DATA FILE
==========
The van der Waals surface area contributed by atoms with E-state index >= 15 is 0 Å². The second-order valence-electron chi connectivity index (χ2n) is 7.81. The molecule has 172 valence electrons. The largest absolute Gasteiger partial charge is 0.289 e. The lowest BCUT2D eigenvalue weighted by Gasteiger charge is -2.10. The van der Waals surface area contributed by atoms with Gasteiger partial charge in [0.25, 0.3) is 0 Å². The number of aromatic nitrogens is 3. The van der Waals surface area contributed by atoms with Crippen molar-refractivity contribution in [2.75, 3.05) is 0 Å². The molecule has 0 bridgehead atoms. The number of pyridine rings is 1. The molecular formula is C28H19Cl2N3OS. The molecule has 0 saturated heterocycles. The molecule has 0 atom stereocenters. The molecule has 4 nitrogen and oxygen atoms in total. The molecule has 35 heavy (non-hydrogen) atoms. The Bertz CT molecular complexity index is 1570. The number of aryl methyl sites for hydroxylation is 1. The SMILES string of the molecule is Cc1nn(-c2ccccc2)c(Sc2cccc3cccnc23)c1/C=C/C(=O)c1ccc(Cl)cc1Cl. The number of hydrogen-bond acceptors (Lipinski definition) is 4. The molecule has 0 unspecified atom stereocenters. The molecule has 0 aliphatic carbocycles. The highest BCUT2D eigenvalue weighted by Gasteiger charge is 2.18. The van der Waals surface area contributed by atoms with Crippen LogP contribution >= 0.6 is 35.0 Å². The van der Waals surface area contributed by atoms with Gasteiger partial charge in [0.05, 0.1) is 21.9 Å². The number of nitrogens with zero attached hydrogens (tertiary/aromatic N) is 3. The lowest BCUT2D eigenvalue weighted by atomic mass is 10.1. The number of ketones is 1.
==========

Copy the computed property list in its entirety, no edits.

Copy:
The van der Waals surface area contributed by atoms with E-state index >= 15 is 0 Å². The second-order valence-electron chi connectivity index (χ2n) is 7.81. The molecule has 172 valence electrons. The largest absolute Gasteiger partial charge is 0.289 e. The lowest BCUT2D eigenvalue weighted by Gasteiger charge is -2.10. The van der Waals surface area contributed by atoms with Gasteiger partial charge in [0.25, 0.3) is 0 Å². The number of aromatic nitrogens is 3. The van der Waals surface area contributed by atoms with Crippen molar-refractivity contribution in [2.75, 3.05) is 0 Å². The molecule has 0 bridgehead atoms. The number of pyridine rings is 1. The molecular formula is C28H19Cl2N3OS. The molecule has 0 saturated heterocycles. The molecule has 0 atom stereocenters. The molecule has 4 nitrogen and oxygen atoms in total. The molecule has 35 heavy (non-hydrogen) atoms. The Bertz CT molecular complexity index is 1570. The number of aryl methyl sites for hydroxylation is 1. The SMILES string of the molecule is Cc1nn(-c2ccccc2)c(Sc2cccc3cccnc23)c1/C=C/C(=O)c1ccc(Cl)cc1Cl. The number of hydrogen-bond acceptors (Lipinski definition) is 4. The molecule has 0 unspecified atom stereocenters. The molecule has 0 aliphatic carbocycles. The highest BCUT2D eigenvalue weighted by Gasteiger charge is 2.18. The van der Waals surface area contributed by atoms with Crippen LogP contribution >= 0.6 is 35.0 Å². The van der Waals surface area contributed by atoms with Gasteiger partial charge in [0.05, 0.1) is 21.9 Å². The number of nitrogens with zero attached hydrogens (tertiary/aromatic N) is 3. The lowest BCUT2D eigenvalue weighted by atomic mass is 10.1. The number of ketones is 1.